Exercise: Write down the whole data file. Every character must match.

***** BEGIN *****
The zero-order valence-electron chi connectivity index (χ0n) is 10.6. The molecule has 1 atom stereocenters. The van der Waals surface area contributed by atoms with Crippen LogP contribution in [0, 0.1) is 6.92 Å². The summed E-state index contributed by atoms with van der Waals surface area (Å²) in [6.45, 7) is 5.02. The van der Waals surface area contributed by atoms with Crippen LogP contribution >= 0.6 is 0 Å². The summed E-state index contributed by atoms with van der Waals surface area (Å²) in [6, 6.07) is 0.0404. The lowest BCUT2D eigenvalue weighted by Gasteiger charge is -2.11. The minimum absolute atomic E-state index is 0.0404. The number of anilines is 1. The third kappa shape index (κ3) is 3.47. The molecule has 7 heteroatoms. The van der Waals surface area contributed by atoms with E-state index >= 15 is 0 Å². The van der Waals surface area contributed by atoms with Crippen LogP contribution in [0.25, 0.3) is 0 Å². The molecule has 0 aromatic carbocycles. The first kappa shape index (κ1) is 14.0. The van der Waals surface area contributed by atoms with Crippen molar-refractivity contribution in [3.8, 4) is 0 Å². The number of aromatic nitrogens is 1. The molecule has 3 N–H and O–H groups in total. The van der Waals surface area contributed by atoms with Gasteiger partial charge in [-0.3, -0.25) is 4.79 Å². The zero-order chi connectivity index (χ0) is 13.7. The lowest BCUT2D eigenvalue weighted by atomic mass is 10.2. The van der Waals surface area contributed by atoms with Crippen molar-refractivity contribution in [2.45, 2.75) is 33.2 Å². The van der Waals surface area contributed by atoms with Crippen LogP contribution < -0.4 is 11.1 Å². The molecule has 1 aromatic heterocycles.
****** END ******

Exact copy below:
The zero-order valence-electron chi connectivity index (χ0n) is 10.6. The molecule has 1 atom stereocenters. The van der Waals surface area contributed by atoms with Crippen LogP contribution in [0, 0.1) is 6.92 Å². The summed E-state index contributed by atoms with van der Waals surface area (Å²) in [6.45, 7) is 5.02. The van der Waals surface area contributed by atoms with Crippen LogP contribution >= 0.6 is 0 Å². The summed E-state index contributed by atoms with van der Waals surface area (Å²) in [6, 6.07) is 0.0404. The lowest BCUT2D eigenvalue weighted by Gasteiger charge is -2.11. The minimum absolute atomic E-state index is 0.0404. The number of anilines is 1. The third kappa shape index (κ3) is 3.47. The molecule has 7 heteroatoms. The van der Waals surface area contributed by atoms with E-state index >= 15 is 0 Å². The van der Waals surface area contributed by atoms with Crippen LogP contribution in [0.25, 0.3) is 0 Å². The molecule has 0 aromatic carbocycles. The first kappa shape index (κ1) is 14.0. The van der Waals surface area contributed by atoms with Crippen molar-refractivity contribution in [3.8, 4) is 0 Å². The number of aromatic nitrogens is 1. The molecule has 3 N–H and O–H groups in total. The van der Waals surface area contributed by atoms with Gasteiger partial charge in [-0.3, -0.25) is 4.79 Å². The zero-order chi connectivity index (χ0) is 13.7. The lowest BCUT2D eigenvalue weighted by atomic mass is 10.2. The van der Waals surface area contributed by atoms with Crippen molar-refractivity contribution in [2.45, 2.75) is 33.2 Å². The van der Waals surface area contributed by atoms with Crippen LogP contribution < -0.4 is 11.1 Å². The molecule has 1 aromatic heterocycles.